The sisters behind Belltown Bloom.
The sisters behind Belltown Bloom. Courtesy Veronica and Valerie Topacio

The flowers are blooming and so is the fest season here in Seattle.

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Kicking things off is the second installment of Belltown Bloom, a DIY, all-ages showcase focusing on female and QTBIPOC artists. This year, Belltown Bloom happens at The Crocodile and Belltown Yacht Club on May 6 and 7, presenting around 40 (!!!) local and national artists across four stages. (I've included a full lineup at the bottom of this post. Scroll through to listen to music from featured artists.)

The festival is the brainchild of Valerie and Veronica Topacio, sisters and bandmates in the Seattle-based pop-rock outfit La Fonda. Belltown Bloom combines performers of all ages—from Canadian pop darlings Alvvays to Seattle sweethearts THEM—along with a wide variety of genres fit for everyone's tastes. Colombian-influenced Combo Chimbita will flaunt Latin psych-soul while L.A.-based Maiah Manser delivers sharp noir-pop melodies that cut like teeth.

"People on the lineup have really touched my life," says Valerie, who created the festival with her sister as a way to uplift marginalized voices and express a shared love for music in the community. I recently chatted with the Topacio sisters, who have miraculously planned this festival in between focusing on their own music and navigating new motherhood. Below is our conversation, edited for clarity and length.


This is the second Belltown Bloom you guys have done, which is super cool. Were there any new challenges behind this year's festival, especially since it's happening a few years after the last one?

Veronica: This would have been the third one, but the second one got canceled. We tried to take as many people as we could from that lineup and give them the opportunity to perform on this year's lineup as well. We also went back into our artist submissions from previous years. We ask a lot of people and there are some people who can't do it. So there's that challenge in itself.

I think as much as people want to assume the world is back to normal, it's definitely not. And so there's just a lot of uncertainty.

Valerie: Being an all-ages multi-day fest at venues that are predominantly 21 and over is a challenge. But it is a challenge that the Crocodile this year is willing to take on and we're so grateful for that. So we're really just excited to be able to embrace that challenge in itself and see what happens.


As musicians yourselves, who are also performing at the festival, how important is it for Seattle to have an event that highlights diverse local talent, specifically women and people of color?

Veronica: I think that there can never be enough. We just want to create space, more space, for songwriters, storytellers.

Valerie: People on the lineup have really touched my life. For the past couple years, I've been following many of their Instagrams. I'm just also a new mom. I have a 15-month-old, so I don't get to go out to live music a lot during the week like back in the good old days, you know. So I'm really excited to be able to see a lot of these people that I've been following for so long, like Maiah Manser, she's coming out from L.A. I've been such a huge fan of hers for so long, and she is playing the event!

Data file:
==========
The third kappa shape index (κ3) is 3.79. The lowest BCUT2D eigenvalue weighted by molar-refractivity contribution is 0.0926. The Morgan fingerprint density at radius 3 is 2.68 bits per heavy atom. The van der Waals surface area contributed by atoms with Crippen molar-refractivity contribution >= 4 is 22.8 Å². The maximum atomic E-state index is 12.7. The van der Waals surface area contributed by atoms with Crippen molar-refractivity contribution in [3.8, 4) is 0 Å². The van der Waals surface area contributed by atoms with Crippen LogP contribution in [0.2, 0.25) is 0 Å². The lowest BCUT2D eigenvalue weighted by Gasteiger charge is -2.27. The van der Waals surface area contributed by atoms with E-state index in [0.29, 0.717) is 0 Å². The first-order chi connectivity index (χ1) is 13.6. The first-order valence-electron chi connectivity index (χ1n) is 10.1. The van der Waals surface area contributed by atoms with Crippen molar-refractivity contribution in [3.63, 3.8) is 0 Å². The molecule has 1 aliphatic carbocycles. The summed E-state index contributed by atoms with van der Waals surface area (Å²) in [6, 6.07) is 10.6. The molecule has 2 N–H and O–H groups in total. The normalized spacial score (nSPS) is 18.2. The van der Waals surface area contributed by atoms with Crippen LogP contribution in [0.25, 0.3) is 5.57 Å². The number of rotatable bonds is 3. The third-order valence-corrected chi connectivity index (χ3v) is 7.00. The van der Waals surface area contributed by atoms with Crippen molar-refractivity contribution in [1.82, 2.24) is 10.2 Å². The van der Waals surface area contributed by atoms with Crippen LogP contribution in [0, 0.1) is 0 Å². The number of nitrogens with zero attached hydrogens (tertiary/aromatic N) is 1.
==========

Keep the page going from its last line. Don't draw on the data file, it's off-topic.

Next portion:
It's cool to follow people's journeys throughout the pandemic, see people tour and do all these things like Nicolle Swims from Black Ends. They just got back from an amazing tour. I would just be watching them, in my bed with my baby, dreading it up on stage. And it's like, “Oh my God, you get to play on Saturday.”

And you know, what's special about this festival, too, is we're inviting all the bands and band members, they all can come for both dates and that's really important to us. We want to be able to celebrate together and just see each other's music. You know, catch a couple of minutes of that set, hop all over and create this kind of buzzing, supportive energy, because that's really what this is all about. It's about communities that are supporting each other. It's about putting each other on.


You're creating a really cool space for a lot of people, with a ton of artists joining you for the weekend! That said, who are you most excited about seeing?

Veronica: Oh, I mean, it's really hard. Alvvays is our favorite band, ever. Honestly, when the Crocodile asked us who we would want to be the dream headliner, we had Alvvays at the top. And they were like, well, there's about a 1% chance they'll say yes. And then they said yes!

But locally, I'm really excited about Claudine Magbag. They're Filipino. They're also a clothes vendor, a vintage seller at [The Fremont Sunday Market]. But that's how we met them. They just dropped an EP called Better Luck Next Time, it's really good. And so we've been listening to that a lot. I'm also really excited for like Black Ends too because they just came back from tour, and Tres Leches, they just came back from tour. Also Falon Sierra. I love her stage performance.

Valerie: Payge Turner. We saw them on The Voice, so that's really cool. And Ariana Deboo. She just assembled her band over the course of the last year. I actually haven't caught a set of hers yet, so I'm really excited to see her in action. And yeah, Tres Leches. There are just so many good bands. Avery Cochrane just came out with a new single too. And the band THEM.

Veronica: Oh, and SofiiaK!


Belltown Bloom takes place May 6 and 7 at the Crocodile and Belltown Yacht Club. Find more events suggested by The Stranger here.
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